Its unidirectional polar pattern will also pick up only the sound coming from the front, while rejecting virtually everything that’s coming from the sides and the back. This pattern, also known as a ‘cardioid’ pattern, is essential for capturing individual live performances, as it won’t absorb the ambient noise.
Many top-tier singers are using the dynamic Shure SM58 microphone rather than the more expensive condenser models for their live performances, because a dynamic microphone gives out a thicker, raw sound, making the live performance feel more natural. Plus, dynamic mics are much tougher. If you move the mic closer than ¼ inch from the sound source, it will automatically boost the bass frequencies, creating a warmer and richer sound. This is known as the ‘proximity effect.’
This is a super-reliable mic, and it doesn’t need nearly as much TLC as your average condenser mic. It owes its iconic reputation to its tank-like robustness and sturdiness. And, there’s hardly a better mic to release your voice into when performing. The package also includes a sturdy stand which can rotate 180 degrees, and a dark gray metal case to keep it enclosed.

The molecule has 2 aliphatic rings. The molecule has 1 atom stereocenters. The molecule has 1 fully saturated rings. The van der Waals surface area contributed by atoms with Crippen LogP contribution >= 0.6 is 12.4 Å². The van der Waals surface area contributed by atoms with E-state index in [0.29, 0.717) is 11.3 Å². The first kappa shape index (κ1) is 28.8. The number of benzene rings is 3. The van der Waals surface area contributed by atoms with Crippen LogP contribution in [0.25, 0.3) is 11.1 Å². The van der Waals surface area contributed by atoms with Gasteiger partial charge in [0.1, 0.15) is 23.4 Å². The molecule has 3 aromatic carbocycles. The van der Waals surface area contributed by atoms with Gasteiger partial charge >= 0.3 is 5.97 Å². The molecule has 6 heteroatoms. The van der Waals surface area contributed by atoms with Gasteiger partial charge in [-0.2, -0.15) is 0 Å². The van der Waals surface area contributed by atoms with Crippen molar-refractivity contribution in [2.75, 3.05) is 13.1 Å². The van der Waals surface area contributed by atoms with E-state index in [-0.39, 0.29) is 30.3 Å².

Shure SM-58 Key Features:
- Reliable and long-lasting
- Built-in shock mount system
- Excellent feedback suppression
- Integrated windshield and pop filter
- Cardioid pattern
Our second pick comes from a manufacturer that needs very little introduction — Sennheiser. However, the e945 is a bit pricier than our top pick. They are similar in design and build, both having a metal coating and shock-mounted capsule system. Thanks to this, even if you drop the e945 it shouldn’t produce any significant noise. It will also isolate any mechanical noise that might be made while you’re moving around the stage.
When it comes to capturing sound, the Sennheiser e945 has a super-cardioid. Compared to the regular unidirectional pattern, this one has an even narrower sound capture angle. So, while you may have to hold the microphone completely perpendicular to your head, it’s fantastic at rejecting all other surrounding noise.